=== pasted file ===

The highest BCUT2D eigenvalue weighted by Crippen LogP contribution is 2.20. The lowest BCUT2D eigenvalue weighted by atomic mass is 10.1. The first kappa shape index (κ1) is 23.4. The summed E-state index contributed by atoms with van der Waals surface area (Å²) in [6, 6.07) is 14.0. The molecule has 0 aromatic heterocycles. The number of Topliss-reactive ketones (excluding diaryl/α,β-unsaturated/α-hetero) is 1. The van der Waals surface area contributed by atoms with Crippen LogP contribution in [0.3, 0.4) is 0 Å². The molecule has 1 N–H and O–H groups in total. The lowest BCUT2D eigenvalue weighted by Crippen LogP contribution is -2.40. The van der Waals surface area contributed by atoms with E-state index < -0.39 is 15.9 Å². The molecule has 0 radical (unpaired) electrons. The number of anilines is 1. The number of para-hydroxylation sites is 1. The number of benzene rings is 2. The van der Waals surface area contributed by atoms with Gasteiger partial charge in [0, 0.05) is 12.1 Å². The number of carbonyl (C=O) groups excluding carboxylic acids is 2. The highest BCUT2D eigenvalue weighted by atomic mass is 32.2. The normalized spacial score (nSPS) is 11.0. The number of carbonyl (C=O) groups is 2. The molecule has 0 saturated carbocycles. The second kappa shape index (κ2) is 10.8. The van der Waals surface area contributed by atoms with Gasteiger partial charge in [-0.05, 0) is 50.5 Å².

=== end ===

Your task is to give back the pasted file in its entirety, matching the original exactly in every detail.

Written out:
The highest BCUT2D eigenvalue weighted by Crippen LogP contribution is 2.20. The lowest BCUT2D eigenvalue weighted by atomic mass is 10.1. The first kappa shape index (κ1) is 23.4. The summed E-state index contributed by atoms with van der Waals surface area (Å²) in [6, 6.07) is 14.0. The molecule has 0 aromatic heterocycles. The number of Topliss-reactive ketones (excluding diaryl/α,β-unsaturated/α-hetero) is 1. The van der Waals surface area contributed by atoms with Crippen LogP contribution in [0.3, 0.4) is 0 Å². The molecule has 1 N–H and O–H groups in total. The lowest BCUT2D eigenvalue weighted by Crippen LogP contribution is -2.40. The van der Waals surface area contributed by atoms with E-state index < -0.39 is 15.9 Å². The molecule has 0 radical (unpaired) electrons. The number of anilines is 1. The number of para-hydroxylation sites is 1. The number of benzene rings is 2. The van der Waals surface area contributed by atoms with Gasteiger partial charge in [0, 0.05) is 12.1 Å². The number of carbonyl (C=O) groups excluding carboxylic acids is 2. The highest BCUT2D eigenvalue weighted by atomic mass is 32.2. The normalized spacial score (nSPS) is 11.0. The number of carbonyl (C=O) groups is 2. The molecule has 0 saturated carbocycles. The second kappa shape index (κ2) is 10.8. The van der Waals surface area contributed by atoms with Gasteiger partial charge in [-0.05, 0) is 50.5 Å².